Friday, March 26, 2010

#32.......... The Who

The Who have always been prime contenders for the title of 'Greatest rock band in history', up there with the Beatles and The Rolling Stones. Rebellious to the point of totally destroying their instruments on stage, the Who rocked out in a way that captured the spirit of every angry young man in the sixties. Their influence has definitely stretched forward through the years, continually inspiring people and now, as we look back, they also capture the essence of sixties rebellion and counter culture in a way the Beatles or the Stones never quite did. Since the Who were technically Mods, they did exist on the outer fringe of rock. While exploring the outer regions, their experimentation led them in bold new directions that were years ahead of their peers. They were one of the first to begin pioneering the lands that would become punk rock and they pretty much invented the rock opera (see "Tommy). They were also the first group to really start using synthesizers musically and not just for effect.

The original line up of the Who consisted of Pete Townshend (lead guitar), John Entwisle (bass guitar), Roger Daltry (vocals) and Keith Moon (drums, percussion). All four of them grew up in the greater London area. Townshend and Entwistle knew each other at school in the late-1950s and played in a Dixieland band together in their early teens but Entwistle left in 1962 to join the Detours. That band included Roger Daltrey, who was then working as a sheet-metal worker. When the Detours needed to replace a rhythm guitarist, Entwistle suggested Townshend, and Daltrey switched from lead guitar to vocals when the original singer, Colin Dawson, left in1963. Not long after that, drummer Doug Sandom was replaced by Moon, who was then playing in a surf band called the Beachcombers. By early 1964 the group had changed its name to the Who and the legend began to take place.

Soon after, during a concert at a London tavern, Pete Townshend
accidentally broke the head of his guitar through the ceiling. Angered by laughter from the audience, he smashed the guitar to splinters on the stage. He picked up another guitar and continued the show. A large crowd attended the next concert, but Townshend declined to smash another guitar. Instead, Moon wrecked his drumkit after Townshend received catcalls from the crowd. The instrument destruction soon became a staple of The Who's shows for years. The incident at the tavern became one of "Rolling Stone magazines 50 Moments That Changed the History of Rock 'n' Roll" It reminds me of one of my fave Who stories in which Keith Moon decided to really make a bang during the band's d├ębut on U.S. television on the Smothers Brothers show in 1967. Moon overloaded his bass drum with explosive charges which he detonated during the finale of the song, 'My Generation' The explosion caused one of the shows guest stars to faint, set Pete Townshend's hair on fire and, according to legend, contributed to his later partial deafness. Moon was also injured in the explosion when shrapnel from the cymbals cut his arm and the shows first aid team found moon laying in the wreckage laughing uncontrollably.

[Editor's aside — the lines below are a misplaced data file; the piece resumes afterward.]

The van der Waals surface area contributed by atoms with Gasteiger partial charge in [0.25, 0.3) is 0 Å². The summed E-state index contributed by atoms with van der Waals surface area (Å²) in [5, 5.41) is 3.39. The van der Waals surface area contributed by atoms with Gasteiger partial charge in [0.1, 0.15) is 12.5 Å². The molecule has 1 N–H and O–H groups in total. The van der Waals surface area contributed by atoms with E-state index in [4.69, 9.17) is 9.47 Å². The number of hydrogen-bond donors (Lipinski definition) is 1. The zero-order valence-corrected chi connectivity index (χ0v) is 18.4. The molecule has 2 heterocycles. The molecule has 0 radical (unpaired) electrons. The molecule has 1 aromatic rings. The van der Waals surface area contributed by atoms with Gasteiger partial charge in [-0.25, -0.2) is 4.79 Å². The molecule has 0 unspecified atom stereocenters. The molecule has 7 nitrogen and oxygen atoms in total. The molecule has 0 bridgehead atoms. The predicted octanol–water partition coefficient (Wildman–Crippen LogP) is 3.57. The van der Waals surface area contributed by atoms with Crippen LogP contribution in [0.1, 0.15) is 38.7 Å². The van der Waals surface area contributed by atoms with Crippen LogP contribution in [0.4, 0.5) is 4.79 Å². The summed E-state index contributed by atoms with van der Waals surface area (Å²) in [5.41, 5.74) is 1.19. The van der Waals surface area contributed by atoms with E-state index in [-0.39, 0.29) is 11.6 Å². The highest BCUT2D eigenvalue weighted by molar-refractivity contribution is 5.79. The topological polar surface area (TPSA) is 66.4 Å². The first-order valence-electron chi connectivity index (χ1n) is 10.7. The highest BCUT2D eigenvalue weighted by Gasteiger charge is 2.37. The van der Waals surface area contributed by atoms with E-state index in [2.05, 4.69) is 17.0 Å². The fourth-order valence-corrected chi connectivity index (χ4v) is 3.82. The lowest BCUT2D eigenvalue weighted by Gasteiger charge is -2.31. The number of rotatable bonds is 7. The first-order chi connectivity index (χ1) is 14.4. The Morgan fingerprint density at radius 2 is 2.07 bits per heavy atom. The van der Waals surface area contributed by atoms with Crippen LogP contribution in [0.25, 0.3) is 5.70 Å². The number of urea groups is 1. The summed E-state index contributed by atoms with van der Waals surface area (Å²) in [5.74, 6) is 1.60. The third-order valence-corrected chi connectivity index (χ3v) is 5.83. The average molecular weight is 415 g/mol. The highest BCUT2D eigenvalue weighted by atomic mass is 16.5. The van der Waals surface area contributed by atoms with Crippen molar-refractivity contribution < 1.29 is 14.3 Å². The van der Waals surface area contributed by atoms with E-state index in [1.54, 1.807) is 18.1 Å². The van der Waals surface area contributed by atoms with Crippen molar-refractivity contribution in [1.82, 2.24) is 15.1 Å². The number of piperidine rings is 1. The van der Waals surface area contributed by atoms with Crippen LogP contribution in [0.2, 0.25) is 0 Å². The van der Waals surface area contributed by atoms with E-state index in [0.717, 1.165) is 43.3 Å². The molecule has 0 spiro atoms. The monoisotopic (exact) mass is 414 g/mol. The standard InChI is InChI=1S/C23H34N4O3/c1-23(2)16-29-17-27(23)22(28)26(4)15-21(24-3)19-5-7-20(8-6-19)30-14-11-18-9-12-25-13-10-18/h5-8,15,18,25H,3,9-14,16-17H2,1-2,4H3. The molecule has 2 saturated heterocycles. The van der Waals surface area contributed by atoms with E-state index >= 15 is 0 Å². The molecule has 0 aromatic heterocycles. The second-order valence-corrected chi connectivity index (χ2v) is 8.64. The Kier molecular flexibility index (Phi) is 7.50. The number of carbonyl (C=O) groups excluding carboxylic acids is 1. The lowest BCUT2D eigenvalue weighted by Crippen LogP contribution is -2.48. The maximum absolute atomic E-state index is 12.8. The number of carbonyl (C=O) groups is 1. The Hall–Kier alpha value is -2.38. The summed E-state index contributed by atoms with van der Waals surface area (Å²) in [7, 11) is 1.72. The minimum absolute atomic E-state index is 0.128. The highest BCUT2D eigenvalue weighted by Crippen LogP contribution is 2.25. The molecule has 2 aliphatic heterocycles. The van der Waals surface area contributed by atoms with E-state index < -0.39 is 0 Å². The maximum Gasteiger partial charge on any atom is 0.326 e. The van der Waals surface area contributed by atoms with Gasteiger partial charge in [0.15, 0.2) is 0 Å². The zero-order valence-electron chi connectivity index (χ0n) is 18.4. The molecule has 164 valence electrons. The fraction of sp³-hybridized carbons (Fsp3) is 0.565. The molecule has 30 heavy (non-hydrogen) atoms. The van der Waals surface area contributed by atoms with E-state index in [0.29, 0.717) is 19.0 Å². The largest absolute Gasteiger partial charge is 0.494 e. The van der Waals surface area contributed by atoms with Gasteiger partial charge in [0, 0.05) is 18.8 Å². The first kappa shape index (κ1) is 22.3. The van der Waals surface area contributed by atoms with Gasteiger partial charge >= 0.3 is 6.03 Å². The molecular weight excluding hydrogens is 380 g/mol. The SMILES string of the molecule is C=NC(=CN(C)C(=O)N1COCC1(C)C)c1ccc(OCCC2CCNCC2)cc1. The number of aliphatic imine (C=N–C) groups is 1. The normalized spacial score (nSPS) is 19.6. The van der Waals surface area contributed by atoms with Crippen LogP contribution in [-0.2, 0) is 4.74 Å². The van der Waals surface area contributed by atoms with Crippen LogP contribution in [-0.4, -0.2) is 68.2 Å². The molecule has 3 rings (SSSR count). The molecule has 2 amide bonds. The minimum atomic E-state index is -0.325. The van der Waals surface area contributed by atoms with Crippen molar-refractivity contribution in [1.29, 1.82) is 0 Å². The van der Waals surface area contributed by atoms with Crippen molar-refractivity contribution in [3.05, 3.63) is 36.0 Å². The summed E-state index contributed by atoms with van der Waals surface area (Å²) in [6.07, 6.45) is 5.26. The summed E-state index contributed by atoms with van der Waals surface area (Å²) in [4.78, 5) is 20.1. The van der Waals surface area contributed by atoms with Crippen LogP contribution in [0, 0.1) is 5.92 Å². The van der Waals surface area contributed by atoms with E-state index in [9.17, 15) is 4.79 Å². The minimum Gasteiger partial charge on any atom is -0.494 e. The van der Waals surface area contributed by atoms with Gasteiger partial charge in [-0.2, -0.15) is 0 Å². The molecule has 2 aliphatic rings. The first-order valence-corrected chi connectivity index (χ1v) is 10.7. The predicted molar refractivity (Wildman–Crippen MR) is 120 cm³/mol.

What else can I tell you about this fantastic band. It is late at night as I try and finish this article and I think about how much there would be to tell. I first heard the Who as a very small child when my dad would put on the LP of Tommy for me and my sister. The Who have so many amazing albums that it is hard to think about someone not knowing about them. If you like the good stuff and have never dug on the who, then get out of your seat and go check them out. They are dirty, rebellious, destructive and loud. Everything we want in a classic rock band and more. They could even switch gears and show you the beauty of rock (see awesome tracks like behind blue eyes). I know that Townshend and Daltry have sold out big time in the last few years but one thing I always admired about Pete Townshend was that he admitted it. He once said "There is only one way to sell and it's out! If I wasn't in this for the money I never would have sold my music to record companies in the first place". Whatever the Who have become now, that has no bearing on how freaking amazing they were when it all began. The spirit of the Who is still the spirit of youth in rebellion and maybe that is why in old age the Who just seem like they are not meant to be.

My Fave Album:
-Quadrophenia is the greatest concept album I have ever heard. It is so rich and well written with subtlety and quiet grace that it almost gets left behind in the wake of their loud and in your face recordings. It is solid gold and an album that always seems to have more to offer. If you want to know more about this wonderful album check out Quadrophenia

Check out this awesome video of The Who live at the rock and roll circus

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